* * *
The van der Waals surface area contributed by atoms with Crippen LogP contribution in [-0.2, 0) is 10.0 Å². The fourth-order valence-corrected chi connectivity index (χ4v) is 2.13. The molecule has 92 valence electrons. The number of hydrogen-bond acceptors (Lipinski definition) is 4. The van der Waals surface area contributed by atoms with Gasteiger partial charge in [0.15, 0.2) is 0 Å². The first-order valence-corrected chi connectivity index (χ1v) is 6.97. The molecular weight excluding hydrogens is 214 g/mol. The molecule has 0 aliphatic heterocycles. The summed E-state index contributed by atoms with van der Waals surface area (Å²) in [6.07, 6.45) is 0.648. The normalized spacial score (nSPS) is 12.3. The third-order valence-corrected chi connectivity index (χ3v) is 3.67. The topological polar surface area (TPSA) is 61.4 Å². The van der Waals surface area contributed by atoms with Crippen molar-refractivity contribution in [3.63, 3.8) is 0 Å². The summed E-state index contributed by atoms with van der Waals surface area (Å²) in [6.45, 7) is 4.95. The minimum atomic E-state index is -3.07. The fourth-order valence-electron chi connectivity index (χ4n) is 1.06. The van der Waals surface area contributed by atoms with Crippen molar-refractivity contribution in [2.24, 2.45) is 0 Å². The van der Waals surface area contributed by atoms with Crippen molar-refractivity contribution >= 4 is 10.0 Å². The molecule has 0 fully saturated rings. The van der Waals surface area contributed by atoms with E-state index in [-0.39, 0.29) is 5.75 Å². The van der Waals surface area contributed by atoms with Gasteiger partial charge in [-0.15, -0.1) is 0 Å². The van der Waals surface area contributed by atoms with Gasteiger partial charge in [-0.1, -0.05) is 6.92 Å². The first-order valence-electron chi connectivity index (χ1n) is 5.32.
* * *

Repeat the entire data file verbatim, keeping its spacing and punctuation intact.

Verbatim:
The van der Waals surface area contributed by atoms with Crippen LogP contribution in [-0.2, 0) is 10.0 Å². The fourth-order valence-corrected chi connectivity index (χ4v) is 2.13. The molecule has 92 valence electrons. The number of hydrogen-bond acceptors (Lipinski definition) is 4. The van der Waals surface area contributed by atoms with Gasteiger partial charge in [0.15, 0.2) is 0 Å². The first-order valence-corrected chi connectivity index (χ1v) is 6.97. The molecular weight excluding hydrogens is 214 g/mol. The molecule has 0 aliphatic heterocycles. The summed E-state index contributed by atoms with van der Waals surface area (Å²) in [6.07, 6.45) is 0.648. The normalized spacial score (nSPS) is 12.3. The third-order valence-corrected chi connectivity index (χ3v) is 3.67. The topological polar surface area (TPSA) is 61.4 Å². The van der Waals surface area contributed by atoms with Crippen molar-refractivity contribution in [3.63, 3.8) is 0 Å². The summed E-state index contributed by atoms with van der Waals surface area (Å²) in [6.45, 7) is 4.95. The minimum atomic E-state index is -3.07. The fourth-order valence-electron chi connectivity index (χ4n) is 1.06. The van der Waals surface area contributed by atoms with Crippen molar-refractivity contribution in [2.24, 2.45) is 0 Å². The van der Waals surface area contributed by atoms with Crippen molar-refractivity contribution >= 4 is 10.0 Å². The molecule has 0 fully saturated rings. The van der Waals surface area contributed by atoms with E-state index in [-0.39, 0.29) is 5.75 Å². The van der Waals surface area contributed by atoms with Gasteiger partial charge in [-0.15, -0.1) is 0 Å². The van der Waals surface area contributed by atoms with Gasteiger partial charge in [-0.1, -0.05) is 6.92 Å². The first-order valence-electron chi connectivity index (χ1n) is 5.32.